Mark's Reviews > Mother Night

Mother Night by Kurt Vonnegut Jr.
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Sep 24, 2011

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bookshelves: fiction
Read in May, 1972

One of the things you will notice when you do get into Vonnegut- as you probably will love him or hate him- he loves to pull old characters back into focus and expand on them. In this book, the minor character of Howard Campbell Jr. from Slaughterhouse Five gets his own platform. Just as he would like it, the turncoat propagandist that he was! And for an unlikeable character KV makes no bones he does not like, never the less, it's obvious he highly enjoyed his place in the forum, making points on what was 1960's American "friendly-fascist" conservatism & similarities he saw in the Goebbels Germany he where he suffered war-captivity. I think this book is his greatest piece of political satire.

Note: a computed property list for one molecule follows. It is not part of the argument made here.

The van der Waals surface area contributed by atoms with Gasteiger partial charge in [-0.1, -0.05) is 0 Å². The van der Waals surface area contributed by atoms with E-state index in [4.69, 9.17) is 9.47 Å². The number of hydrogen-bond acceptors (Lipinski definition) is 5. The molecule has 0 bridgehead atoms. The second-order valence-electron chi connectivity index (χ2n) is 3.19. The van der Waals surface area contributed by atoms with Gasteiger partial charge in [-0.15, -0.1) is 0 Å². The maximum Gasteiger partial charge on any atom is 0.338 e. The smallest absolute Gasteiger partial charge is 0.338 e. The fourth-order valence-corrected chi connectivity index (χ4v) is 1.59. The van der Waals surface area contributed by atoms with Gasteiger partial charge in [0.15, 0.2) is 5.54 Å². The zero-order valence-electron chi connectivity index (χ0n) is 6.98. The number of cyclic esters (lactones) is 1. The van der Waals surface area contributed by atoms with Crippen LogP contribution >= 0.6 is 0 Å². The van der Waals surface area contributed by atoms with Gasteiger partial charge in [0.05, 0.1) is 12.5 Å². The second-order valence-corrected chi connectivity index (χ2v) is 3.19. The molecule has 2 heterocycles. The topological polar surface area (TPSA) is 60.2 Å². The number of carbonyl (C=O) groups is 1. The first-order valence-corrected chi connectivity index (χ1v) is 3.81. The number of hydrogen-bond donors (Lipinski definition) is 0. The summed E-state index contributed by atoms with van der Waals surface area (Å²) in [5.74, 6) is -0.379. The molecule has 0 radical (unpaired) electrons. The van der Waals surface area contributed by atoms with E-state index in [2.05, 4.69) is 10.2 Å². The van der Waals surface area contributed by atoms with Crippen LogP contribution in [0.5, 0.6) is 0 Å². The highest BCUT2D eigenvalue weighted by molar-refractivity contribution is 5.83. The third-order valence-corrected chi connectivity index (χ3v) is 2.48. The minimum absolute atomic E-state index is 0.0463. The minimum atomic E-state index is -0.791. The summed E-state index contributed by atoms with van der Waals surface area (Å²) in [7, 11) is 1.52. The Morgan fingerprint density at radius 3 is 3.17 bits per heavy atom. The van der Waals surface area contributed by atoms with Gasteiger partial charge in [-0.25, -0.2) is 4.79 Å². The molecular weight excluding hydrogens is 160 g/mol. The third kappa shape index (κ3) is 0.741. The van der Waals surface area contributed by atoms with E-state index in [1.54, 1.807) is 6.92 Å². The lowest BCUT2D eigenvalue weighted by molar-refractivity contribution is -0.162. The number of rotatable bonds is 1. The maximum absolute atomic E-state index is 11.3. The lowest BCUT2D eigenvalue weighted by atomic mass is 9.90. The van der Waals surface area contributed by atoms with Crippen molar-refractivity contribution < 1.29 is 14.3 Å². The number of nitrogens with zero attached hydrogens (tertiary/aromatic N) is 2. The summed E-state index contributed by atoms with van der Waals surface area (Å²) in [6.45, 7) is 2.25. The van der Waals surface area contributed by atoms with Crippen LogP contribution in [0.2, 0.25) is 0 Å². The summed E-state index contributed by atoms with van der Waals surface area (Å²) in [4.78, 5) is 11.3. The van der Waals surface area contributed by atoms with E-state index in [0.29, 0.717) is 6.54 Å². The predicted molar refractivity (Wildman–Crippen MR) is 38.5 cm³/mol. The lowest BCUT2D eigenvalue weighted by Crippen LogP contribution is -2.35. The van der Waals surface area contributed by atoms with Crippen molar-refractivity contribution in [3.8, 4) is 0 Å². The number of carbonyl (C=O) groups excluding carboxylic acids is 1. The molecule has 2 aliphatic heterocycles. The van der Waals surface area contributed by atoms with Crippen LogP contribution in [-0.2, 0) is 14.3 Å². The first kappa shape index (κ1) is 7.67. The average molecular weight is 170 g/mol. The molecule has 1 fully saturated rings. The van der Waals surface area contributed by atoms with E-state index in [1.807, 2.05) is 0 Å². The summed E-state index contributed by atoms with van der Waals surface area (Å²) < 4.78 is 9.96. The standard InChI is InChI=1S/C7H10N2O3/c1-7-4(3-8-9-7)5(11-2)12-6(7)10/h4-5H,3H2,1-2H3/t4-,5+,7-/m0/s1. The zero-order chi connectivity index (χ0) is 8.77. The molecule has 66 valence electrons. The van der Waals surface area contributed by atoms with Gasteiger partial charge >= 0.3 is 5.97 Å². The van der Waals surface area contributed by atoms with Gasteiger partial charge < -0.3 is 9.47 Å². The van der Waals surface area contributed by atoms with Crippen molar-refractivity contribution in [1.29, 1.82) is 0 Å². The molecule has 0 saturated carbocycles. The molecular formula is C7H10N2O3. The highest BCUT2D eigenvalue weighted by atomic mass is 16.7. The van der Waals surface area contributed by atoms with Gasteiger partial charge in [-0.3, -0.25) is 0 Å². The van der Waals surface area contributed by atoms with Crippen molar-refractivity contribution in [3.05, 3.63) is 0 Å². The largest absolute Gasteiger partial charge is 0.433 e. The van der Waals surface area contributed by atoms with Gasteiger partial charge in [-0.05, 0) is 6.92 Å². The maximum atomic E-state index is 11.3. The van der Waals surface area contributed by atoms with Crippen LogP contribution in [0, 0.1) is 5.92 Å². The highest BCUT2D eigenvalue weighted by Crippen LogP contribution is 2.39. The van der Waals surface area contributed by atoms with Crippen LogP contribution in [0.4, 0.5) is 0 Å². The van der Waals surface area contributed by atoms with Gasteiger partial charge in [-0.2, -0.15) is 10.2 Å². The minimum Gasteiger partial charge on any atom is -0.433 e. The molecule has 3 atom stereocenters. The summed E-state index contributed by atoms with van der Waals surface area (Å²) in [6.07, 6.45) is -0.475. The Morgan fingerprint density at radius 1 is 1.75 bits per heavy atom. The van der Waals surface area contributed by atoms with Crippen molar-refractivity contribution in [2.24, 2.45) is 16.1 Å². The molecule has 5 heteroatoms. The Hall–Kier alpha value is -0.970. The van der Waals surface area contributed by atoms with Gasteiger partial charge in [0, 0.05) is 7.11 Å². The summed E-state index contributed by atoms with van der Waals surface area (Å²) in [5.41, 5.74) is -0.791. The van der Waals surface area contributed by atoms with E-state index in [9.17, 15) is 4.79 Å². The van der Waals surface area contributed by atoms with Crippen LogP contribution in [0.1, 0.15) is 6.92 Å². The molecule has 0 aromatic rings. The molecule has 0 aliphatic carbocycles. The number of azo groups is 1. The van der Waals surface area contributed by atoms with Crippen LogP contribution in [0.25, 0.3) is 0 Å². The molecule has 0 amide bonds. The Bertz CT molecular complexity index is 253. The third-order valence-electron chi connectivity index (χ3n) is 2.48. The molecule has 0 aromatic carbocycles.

While in Slaughterhouse Five Campbell was busy recruiting his elite corps of impudent snobs to fight their fellow GI's on behalf of Der Fuhrer, this book tells how he got there. In the Nixon-era context in which I first read it, like those other Vonnegut creations I enjoyed, I ROFLMAO'd considerably. You might too.
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